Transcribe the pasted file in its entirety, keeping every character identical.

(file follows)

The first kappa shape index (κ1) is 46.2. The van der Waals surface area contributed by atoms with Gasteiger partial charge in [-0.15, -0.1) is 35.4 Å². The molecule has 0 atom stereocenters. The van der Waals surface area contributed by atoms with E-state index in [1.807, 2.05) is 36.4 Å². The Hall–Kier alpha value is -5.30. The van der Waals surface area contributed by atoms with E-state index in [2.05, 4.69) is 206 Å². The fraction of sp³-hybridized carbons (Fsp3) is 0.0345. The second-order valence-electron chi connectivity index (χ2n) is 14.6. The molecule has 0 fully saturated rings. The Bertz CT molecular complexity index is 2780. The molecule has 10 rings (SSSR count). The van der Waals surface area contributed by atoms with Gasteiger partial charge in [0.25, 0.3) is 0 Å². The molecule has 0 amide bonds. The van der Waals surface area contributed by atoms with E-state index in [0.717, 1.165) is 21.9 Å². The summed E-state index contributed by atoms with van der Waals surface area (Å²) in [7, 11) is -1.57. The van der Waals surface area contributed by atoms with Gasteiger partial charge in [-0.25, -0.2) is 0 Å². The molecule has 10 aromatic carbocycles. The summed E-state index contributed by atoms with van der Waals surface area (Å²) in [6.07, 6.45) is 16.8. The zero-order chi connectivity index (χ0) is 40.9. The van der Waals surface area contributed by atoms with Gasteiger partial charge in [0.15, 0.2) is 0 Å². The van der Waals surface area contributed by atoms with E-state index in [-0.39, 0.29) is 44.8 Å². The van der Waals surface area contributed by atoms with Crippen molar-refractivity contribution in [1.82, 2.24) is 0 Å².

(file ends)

The first kappa shape index (κ1) is 46.2. The van der Waals surface area contributed by atoms with Gasteiger partial charge in [-0.15, -0.1) is 35.4 Å². The molecule has 0 atom stereocenters. The van der Waals surface area contributed by atoms with E-state index in [1.807, 2.05) is 36.4 Å². The Hall–Kier alpha value is -5.30. The van der Waals surface area contributed by atoms with E-state index in [2.05, 4.69) is 206 Å². The fraction of sp³-hybridized carbons (Fsp3) is 0.0345. The second-order valence-electron chi connectivity index (χ2n) is 14.6. The molecule has 0 fully saturated rings. The Bertz CT molecular complexity index is 2780. The molecule has 10 rings (SSSR count). The van der Waals surface area contributed by atoms with Gasteiger partial charge in [0.25, 0.3) is 0 Å². The molecule has 0 amide bonds. The van der Waals surface area contributed by atoms with E-state index in [0.717, 1.165) is 21.9 Å². The summed E-state index contributed by atoms with van der Waals surface area (Å²) in [7, 11) is -1.57. The van der Waals surface area contributed by atoms with Gasteiger partial charge in [-0.25, -0.2) is 0 Å². The molecule has 10 aromatic carbocycles. The summed E-state index contributed by atoms with van der Waals surface area (Å²) in [6.07, 6.45) is 16.8. The zero-order chi connectivity index (χ0) is 40.9. The van der Waals surface area contributed by atoms with Gasteiger partial charge in [0.15, 0.2) is 0 Å². The van der Waals surface area contributed by atoms with E-state index in [-0.39, 0.29) is 44.8 Å². The van der Waals surface area contributed by atoms with Crippen molar-refractivity contribution in [1.82, 2.24) is 0 Å².